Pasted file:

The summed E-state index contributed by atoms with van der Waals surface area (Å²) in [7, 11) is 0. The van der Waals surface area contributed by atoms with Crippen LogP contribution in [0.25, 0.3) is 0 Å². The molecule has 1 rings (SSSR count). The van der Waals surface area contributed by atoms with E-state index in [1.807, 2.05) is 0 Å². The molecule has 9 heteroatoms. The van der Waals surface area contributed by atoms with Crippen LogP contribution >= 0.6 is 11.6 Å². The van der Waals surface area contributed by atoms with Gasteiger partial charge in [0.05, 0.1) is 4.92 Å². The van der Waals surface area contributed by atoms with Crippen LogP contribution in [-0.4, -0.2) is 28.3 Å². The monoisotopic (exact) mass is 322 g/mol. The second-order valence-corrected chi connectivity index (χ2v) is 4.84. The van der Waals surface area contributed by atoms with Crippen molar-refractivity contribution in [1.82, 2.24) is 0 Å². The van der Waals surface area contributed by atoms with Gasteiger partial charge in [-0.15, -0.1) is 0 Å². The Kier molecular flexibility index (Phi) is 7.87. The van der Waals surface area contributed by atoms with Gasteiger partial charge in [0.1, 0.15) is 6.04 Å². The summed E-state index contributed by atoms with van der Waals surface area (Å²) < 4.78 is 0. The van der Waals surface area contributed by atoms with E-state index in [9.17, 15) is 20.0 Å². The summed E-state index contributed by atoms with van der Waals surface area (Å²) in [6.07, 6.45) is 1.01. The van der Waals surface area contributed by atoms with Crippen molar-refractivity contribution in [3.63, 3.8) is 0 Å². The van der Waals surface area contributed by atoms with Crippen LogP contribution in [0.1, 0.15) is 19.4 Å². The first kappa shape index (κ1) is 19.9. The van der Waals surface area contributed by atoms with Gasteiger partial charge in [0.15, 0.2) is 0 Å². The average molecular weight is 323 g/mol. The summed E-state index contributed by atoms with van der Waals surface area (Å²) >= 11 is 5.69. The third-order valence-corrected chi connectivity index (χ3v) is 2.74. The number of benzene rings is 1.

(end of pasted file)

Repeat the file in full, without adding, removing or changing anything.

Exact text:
The summed E-state index contributed by atoms with van der Waals surface area (Å²) in [7, 11) is 0. The van der Waals surface area contributed by atoms with Crippen LogP contribution in [0.25, 0.3) is 0 Å². The molecule has 1 rings (SSSR count). The van der Waals surface area contributed by atoms with E-state index in [1.807, 2.05) is 0 Å². The molecule has 9 heteroatoms. The van der Waals surface area contributed by atoms with Crippen LogP contribution >= 0.6 is 11.6 Å². The van der Waals surface area contributed by atoms with Gasteiger partial charge in [0.05, 0.1) is 4.92 Å². The van der Waals surface area contributed by atoms with Crippen LogP contribution in [-0.4, -0.2) is 28.3 Å². The monoisotopic (exact) mass is 322 g/mol. The second-order valence-corrected chi connectivity index (χ2v) is 4.84. The van der Waals surface area contributed by atoms with Crippen molar-refractivity contribution in [1.82, 2.24) is 0 Å². The van der Waals surface area contributed by atoms with Gasteiger partial charge in [-0.15, -0.1) is 0 Å². The Kier molecular flexibility index (Phi) is 7.87. The van der Waals surface area contributed by atoms with Gasteiger partial charge in [0.1, 0.15) is 6.04 Å². The summed E-state index contributed by atoms with van der Waals surface area (Å²) < 4.78 is 0. The van der Waals surface area contributed by atoms with E-state index in [9.17, 15) is 20.0 Å². The summed E-state index contributed by atoms with van der Waals surface area (Å²) in [6.07, 6.45) is 1.01. The van der Waals surface area contributed by atoms with Crippen molar-refractivity contribution in [3.63, 3.8) is 0 Å². The van der Waals surface area contributed by atoms with Crippen LogP contribution in [0.1, 0.15) is 19.4 Å². The first kappa shape index (κ1) is 19.9. The van der Waals surface area contributed by atoms with Gasteiger partial charge in [0.15, 0.2) is 0 Å². The average molecular weight is 323 g/mol. The summed E-state index contributed by atoms with van der Waals surface area (Å²) >= 11 is 5.69. The third-order valence-corrected chi connectivity index (χ3v) is 2.74. The number of benzene rings is 1.